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In the record collecting world the term Grail is used in a similar way, but one that is more personal.  It’s not unusual for a collector to as another “what’s your Grail”, meaning the record that you desperately desire but don’t have either due to cost or scarcity, the record that always seems to have been found by someone else 15 minutes before you got to the shop or show, your elusive vinyl nemesis.  I don’t think I’ve had a Grail per se since getting back into vinyl, but the closest album is probably Þeyr 1980 debut Þagað Í Hel.  It’s the one album that I’ve actually told people, “if you ever get a copy of this for sale, put it aside because I’ll 100% buy it”.  It’s the only album I ever marked as a “Want” on Discogs.  And I haven’t seen one for sale anywhere since I started looking a few years back.  Sure, an acquaintance on Facebook had a line on one for a while, but that fell through, and apparently I was a few weeks too late to Reykjavik Record Shop a few years ago and a collector from Japan walked out with their copy.  I wouldn’t say I’ve been actively looking for it, but I’d also say I put more effort into trying to find a copy than I have for any other record.

And about two weeks ago I got an automated email from Discogs letting me know that a seller just posted a copy of Þagað Í Hel that day.  Within five minutes of getting that email I ordered it, then endured a painful 10 day wait for it to make it here from Sweden.  On Thursday I snuck out during my lunch break and picked it up at the post office, and today I’ve been sitting here just sort of looking at it, almost afraid to play it.  The collecting drive is often more about the chase than the actual having of the object, a perversely masochistic mindset.  But I can’t put it off any longer.  It’s been cleaned on the Okki Nokki and is ready to hit the turntable.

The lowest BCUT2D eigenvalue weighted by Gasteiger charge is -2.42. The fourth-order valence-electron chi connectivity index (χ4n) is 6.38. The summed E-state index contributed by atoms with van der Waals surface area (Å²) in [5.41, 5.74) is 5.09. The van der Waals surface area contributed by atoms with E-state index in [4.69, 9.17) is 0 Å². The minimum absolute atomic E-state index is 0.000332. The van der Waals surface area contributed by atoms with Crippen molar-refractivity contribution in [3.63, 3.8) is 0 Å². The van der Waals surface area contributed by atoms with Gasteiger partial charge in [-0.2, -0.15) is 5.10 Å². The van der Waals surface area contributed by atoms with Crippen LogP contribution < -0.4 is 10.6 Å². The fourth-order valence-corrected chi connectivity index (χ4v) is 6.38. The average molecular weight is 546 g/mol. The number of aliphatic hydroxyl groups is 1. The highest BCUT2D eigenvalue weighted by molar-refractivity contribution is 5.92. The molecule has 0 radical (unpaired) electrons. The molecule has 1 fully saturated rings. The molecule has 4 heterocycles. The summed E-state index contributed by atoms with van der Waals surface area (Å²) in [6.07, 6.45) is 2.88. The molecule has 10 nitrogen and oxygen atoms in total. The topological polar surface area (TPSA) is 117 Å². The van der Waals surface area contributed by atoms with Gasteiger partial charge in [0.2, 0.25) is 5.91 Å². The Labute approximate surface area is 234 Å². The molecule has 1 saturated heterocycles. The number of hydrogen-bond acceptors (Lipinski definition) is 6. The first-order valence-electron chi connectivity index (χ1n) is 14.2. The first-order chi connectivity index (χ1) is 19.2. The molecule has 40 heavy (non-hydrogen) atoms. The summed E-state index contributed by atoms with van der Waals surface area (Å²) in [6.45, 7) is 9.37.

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Þeyr got their first record deal on the strength of a couple of pop songs they’d written, but when they went into the studio to cut Þagað Í Hel their style changed to something more new wave-ish, so much so that it almost didn’t get released.  Reportedly somewhere between 300 and 500 copies were pressed, and according to legend the masters were destroyed in a fire, which likely explains in part why none of these eight songs ever made it onto CD.

The opening track “En…” is reminiscent of early Talking Heads, followed immediately by the rockabilly-inspired “…Nema Jói”, so clearly there are no rules being followed here.  Which leads us to “Hringt”, adding a sort of disco thing to the mix and starting to give me the sense that Þeyr was still exploring at this point in their trajectory together, not yet having established the more post-punk sound that came to define their handful of later releases (they last performed in 1982 and put out their lasts release, a 7″, in 1983).  By the second half of “Heilarokk” we start to get some glimpse into the direction they eventually went, breaking free of traditional song structures into something unique to Þeyr.  Of course the ABBA-like “Eftir Vígið”, replete with it’s female vocals and harmonies, is like an unexpected bucket of ice cold water on your head.